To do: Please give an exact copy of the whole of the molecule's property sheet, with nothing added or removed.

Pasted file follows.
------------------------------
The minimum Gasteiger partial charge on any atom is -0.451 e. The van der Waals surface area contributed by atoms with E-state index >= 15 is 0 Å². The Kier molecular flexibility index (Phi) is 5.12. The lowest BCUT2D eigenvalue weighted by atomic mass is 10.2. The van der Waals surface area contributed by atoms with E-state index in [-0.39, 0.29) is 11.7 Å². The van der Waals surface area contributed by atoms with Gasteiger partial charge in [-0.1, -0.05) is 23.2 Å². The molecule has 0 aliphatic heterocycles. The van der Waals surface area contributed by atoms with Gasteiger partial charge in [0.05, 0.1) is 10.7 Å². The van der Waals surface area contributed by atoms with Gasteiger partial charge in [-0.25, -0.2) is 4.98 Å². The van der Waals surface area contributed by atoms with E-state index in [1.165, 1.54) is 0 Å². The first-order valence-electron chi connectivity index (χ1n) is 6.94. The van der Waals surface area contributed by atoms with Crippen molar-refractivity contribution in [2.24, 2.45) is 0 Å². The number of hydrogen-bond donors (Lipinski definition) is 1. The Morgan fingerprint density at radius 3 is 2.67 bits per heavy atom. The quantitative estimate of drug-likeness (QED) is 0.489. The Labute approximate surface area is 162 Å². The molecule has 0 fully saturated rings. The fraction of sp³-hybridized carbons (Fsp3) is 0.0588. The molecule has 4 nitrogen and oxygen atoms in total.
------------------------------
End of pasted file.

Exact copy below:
The minimum Gasteiger partial charge on any atom is -0.451 e. The van der Waals surface area contributed by atoms with E-state index >= 15 is 0 Å². The Kier molecular flexibility index (Phi) is 5.12. The lowest BCUT2D eigenvalue weighted by atomic mass is 10.2. The van der Waals surface area contributed by atoms with E-state index in [-0.39, 0.29) is 11.7 Å². The van der Waals surface area contributed by atoms with Gasteiger partial charge in [-0.1, -0.05) is 23.2 Å². The molecule has 0 aliphatic heterocycles. The van der Waals surface area contributed by atoms with Gasteiger partial charge in [0.05, 0.1) is 10.7 Å². The van der Waals surface area contributed by atoms with Gasteiger partial charge in [-0.25, -0.2) is 4.98 Å². The van der Waals surface area contributed by atoms with E-state index in [1.165, 1.54) is 0 Å². The first-order valence-electron chi connectivity index (χ1n) is 6.94. The van der Waals surface area contributed by atoms with Crippen molar-refractivity contribution in [2.24, 2.45) is 0 Å². The number of hydrogen-bond donors (Lipinski definition) is 1. The Morgan fingerprint density at radius 3 is 2.67 bits per heavy atom. The quantitative estimate of drug-likeness (QED) is 0.489. The Labute approximate surface area is 162 Å². The molecule has 0 fully saturated rings. The fraction of sp³-hybridized carbons (Fsp3) is 0.0588. The molecule has 4 nitrogen and oxygen atoms in total.